Hunger, by Roxane Gay (*****). 2018 seems to be my year for reading memoirs. With Hunger, Roxane Gay offers a difficult and unapologetic look at her relationship with her body. “I ate and ate and ate in the hopes that if I made myself big, my body would be safe. I buried the girl I was because she ran into all kinds of trouble. I tried to erase every memory of her, but she is still there, somewhere. . . . I was trapped in my body, one that I barely recognized or understood, but at least I was safe.” Roxane definitely doesn’t have it all figured out, but she is candid in a way that demonstrates a self-awareness that many of us will never possess.

Pachinko, by Min Jin Lee (*****). This is hands down my favorite book so far this year. Covering multiple generations of a Korean family living in Japan, it is such a beautiful story about  culture, identity, and duty. In telling the story of this family, Min Jin Lee offers fascinating insight into a piece of history that I had no idea about — namely the Japanese occupation of Korea, as well as its aftermath. I couldn’t recommend this book more!

The Residue Years, by Mitchell S. Jackson (****). While not a memoir in the strictest sense, this novel is heavily influenced by the experiences of Mitchell Jackson growing up. The book alternates between the voice of a young black man who’s a successful college student at Portland State University (as well as a successful crack dealer on the side) and his crack-addicted mother who was just released from rehab and is trying to stay clean. The disconnects in their lives are powerful and ring so true that you wonder how either of them ever made it to the other side.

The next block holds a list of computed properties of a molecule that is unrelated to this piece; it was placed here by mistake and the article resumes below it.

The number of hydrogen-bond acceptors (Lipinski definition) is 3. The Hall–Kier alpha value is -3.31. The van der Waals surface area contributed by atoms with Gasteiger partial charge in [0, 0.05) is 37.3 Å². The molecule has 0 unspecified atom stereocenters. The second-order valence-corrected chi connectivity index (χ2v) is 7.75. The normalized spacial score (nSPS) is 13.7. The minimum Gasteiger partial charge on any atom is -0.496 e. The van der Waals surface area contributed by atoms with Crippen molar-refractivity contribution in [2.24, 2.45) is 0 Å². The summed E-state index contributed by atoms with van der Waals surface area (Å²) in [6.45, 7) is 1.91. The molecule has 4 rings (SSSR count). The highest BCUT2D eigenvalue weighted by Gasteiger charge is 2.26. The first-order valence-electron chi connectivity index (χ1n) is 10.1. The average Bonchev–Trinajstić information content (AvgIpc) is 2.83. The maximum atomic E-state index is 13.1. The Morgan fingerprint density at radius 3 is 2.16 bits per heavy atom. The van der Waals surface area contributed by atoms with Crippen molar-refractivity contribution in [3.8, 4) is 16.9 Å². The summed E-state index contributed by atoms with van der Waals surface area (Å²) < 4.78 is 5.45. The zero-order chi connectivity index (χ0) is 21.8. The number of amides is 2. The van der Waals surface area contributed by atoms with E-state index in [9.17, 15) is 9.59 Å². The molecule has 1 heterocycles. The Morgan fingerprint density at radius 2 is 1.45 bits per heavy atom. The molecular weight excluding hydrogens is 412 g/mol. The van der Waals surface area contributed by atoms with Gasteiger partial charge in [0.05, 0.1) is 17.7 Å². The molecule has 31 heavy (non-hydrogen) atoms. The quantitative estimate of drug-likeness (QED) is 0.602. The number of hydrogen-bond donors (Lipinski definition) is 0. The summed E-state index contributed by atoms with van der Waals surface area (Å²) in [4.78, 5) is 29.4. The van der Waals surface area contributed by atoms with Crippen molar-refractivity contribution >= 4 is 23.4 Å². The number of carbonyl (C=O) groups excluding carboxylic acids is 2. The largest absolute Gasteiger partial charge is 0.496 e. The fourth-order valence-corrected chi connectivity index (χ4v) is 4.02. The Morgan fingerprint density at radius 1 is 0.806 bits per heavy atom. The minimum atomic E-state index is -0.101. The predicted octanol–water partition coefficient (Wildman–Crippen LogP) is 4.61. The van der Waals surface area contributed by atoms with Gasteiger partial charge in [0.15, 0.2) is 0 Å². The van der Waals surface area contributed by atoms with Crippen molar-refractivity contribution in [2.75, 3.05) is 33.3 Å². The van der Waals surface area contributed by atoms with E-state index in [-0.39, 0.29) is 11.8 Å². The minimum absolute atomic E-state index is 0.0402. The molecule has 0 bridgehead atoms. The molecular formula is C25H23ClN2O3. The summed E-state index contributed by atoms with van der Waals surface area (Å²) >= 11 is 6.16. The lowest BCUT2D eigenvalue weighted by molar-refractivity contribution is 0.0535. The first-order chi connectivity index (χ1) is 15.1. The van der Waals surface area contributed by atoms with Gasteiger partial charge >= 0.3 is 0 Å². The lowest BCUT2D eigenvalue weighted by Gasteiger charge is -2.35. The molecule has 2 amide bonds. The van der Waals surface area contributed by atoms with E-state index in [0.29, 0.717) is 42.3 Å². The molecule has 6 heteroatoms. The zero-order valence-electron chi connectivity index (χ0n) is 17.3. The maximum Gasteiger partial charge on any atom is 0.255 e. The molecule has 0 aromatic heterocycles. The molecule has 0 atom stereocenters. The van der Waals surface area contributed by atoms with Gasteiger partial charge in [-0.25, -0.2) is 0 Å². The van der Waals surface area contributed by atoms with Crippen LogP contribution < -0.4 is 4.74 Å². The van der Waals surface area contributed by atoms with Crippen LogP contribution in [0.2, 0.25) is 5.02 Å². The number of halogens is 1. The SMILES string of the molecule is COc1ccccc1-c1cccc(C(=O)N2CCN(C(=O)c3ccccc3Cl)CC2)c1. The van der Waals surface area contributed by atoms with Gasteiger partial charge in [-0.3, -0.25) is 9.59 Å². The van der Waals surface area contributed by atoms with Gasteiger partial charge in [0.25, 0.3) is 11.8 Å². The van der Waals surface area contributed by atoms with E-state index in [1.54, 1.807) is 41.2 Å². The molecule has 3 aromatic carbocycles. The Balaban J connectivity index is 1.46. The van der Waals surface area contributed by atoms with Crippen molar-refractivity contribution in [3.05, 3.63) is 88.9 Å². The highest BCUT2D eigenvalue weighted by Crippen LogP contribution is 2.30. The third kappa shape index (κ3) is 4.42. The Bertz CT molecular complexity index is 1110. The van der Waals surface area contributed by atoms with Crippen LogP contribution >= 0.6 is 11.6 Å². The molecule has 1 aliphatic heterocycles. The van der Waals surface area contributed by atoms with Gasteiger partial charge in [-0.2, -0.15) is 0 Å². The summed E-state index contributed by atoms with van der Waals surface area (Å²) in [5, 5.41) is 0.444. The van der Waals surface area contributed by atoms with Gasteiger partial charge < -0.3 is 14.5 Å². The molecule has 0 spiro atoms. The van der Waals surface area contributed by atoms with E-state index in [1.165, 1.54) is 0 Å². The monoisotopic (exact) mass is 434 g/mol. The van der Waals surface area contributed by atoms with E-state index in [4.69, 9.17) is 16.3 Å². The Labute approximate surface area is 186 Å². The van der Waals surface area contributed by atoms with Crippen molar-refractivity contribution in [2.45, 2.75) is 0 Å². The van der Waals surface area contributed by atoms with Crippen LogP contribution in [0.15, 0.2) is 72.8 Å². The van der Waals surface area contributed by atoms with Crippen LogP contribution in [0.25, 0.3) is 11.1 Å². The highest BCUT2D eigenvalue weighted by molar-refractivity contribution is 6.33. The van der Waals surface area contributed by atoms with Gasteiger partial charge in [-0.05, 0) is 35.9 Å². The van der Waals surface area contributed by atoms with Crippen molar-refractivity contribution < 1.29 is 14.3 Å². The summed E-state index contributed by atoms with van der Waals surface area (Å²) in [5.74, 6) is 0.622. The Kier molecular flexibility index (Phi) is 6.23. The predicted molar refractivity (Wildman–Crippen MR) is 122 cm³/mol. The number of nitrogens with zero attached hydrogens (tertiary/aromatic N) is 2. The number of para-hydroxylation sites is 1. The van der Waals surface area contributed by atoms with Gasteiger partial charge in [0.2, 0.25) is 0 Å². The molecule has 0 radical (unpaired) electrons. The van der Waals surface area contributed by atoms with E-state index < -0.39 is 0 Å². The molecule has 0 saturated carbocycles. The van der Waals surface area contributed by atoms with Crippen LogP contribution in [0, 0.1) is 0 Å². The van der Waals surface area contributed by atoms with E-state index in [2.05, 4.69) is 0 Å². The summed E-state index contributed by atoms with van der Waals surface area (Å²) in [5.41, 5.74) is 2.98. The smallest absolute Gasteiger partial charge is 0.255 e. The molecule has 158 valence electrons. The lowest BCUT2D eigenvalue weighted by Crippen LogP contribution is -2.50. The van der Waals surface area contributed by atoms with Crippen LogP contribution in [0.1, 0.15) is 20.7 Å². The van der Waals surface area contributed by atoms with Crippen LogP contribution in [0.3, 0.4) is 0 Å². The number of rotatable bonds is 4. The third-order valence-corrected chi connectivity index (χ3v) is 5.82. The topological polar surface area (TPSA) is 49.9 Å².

The Keeper of Lost Things, by Ruth Hogan (****). An entertaining story that I tore through rather quickly.  Unfortunately, due to the heavy weight of the three books I read just prior to this one, it came off in places as a bit trite and predictable. Probably a good beach read though.

Ellbogen, by Fatma Aydemir (****). This is a novel that I picked up randomly from a box of books that a neighbor had put out on the street to give away. For whatever reason, I’ve had a hard time recently finding contemporary German novels that capture my attention (if you have any good recommendations, please let me know!), but I really enjoyed this story from the perspective of an angry and misunderstood Turkish-German teenage girl growing up in Berlin. About halfway through the book, she ends up fleeing to Istanbul, but discovers that she doesn’t fit in there anymore than she did in Berlin. It’s a fascinating look at this dichotomy that exists so starkly in modern-day Germany. I expected more from the ending though, which is why I ended up giving it only 4 stars.

So that’s it! I honestly wasn’t expecting to already have finished 11 books by this point in the year, so I just started a nice long one (752 pages of A Book of American Martyrs by Joyce Carol Oates) that should carry me through the rest of the summer.

What are your favorite reads so far this year? Any recommendations for me?